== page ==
Hello GOTO enthusiasts. Thanks for tuning in. My name is Dan Salmon and this week I'm a guest blogger for GOTO. 4-9 years ago, however, I was a founding member of the charity, sat on the Board of Directors and ran the Events Committee (you can learn more here).
Unfortunately, my world outside GOTO (mostly the soul-crushing job...OK, it's not soul-crushing, I actually like it, but you know what I mean...) lead me to scale back my commitment.
Today I do my best to help with a donation each year, hounding my employer to do the same and (of course) attending the fundraisers and catching up with old friends. Today, though, I'd like to share my thoughts on how GOTO has helped me in other areas of my life and pass along a little advice about how both you and the volunteer organization of your choice (hopefully it's GOTO) can benefit from dedicating a little of your spare time to a good cause.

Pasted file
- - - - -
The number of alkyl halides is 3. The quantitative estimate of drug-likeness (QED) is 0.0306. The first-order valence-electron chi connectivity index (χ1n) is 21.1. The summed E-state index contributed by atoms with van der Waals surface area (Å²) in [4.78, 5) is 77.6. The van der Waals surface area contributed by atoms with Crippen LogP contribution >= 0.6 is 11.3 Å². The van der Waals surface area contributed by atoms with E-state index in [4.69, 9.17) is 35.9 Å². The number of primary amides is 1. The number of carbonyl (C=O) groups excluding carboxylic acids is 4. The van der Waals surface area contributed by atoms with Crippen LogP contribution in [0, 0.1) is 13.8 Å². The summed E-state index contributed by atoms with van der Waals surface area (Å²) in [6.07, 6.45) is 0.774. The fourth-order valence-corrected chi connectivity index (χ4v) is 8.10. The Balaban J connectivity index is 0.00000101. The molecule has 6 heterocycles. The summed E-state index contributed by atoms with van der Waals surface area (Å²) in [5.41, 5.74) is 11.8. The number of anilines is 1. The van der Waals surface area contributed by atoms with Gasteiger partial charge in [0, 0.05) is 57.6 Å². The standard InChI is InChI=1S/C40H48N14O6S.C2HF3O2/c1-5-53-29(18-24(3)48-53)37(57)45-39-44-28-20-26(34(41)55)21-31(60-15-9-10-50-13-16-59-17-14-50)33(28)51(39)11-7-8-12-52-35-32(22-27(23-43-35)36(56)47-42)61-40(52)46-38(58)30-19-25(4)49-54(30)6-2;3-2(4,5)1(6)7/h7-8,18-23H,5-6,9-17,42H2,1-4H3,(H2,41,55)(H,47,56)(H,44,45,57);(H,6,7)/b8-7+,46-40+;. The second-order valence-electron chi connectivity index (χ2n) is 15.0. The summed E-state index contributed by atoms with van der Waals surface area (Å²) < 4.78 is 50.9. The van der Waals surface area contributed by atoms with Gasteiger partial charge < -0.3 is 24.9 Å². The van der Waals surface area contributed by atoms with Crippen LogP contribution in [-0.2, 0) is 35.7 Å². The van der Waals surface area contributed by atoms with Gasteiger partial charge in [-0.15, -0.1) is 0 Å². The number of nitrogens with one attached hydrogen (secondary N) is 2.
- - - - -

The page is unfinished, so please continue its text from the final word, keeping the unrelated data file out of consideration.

Volunteerism offers many things to young professionals including the opportunity to do some good, network with peers and to kick back and have a good time at fundraisers. But of the many great lessons and experiences I gained through GOTO, the chance to assume a leadership role at a young age was the most valuable. Getting the opportunity to lead a group of peers is one that comes rarely to an early to mid-twenty something in New York City professional life, however youth volunteer organizations like GOTO provide them in spades. Now, as I move through my (gasp!) early 30s and more responsibility falls on my shoulders in the professional world, I can look back and see how my time with GOTO taught me skills in people management, priority setting and multi tasking that serve me increasingly well today.
That said, leadership is not for every volunteer, particularly at the outset. In order to best help your volunteer organization, the most important thing one must remember is to not bite off more than one can chew. Nothing disrupts the planning of a fundraiser or scholarship recipient event more than a volunteer who can't fulfill their piece of the plan due to unforeseen circumstances. To use the baseball analogy, start by slapping a few singles and doubles before you swing for the fences. It takes time to figure out how a volunteer commitment will fit into your busy life, so there's no need to rush it.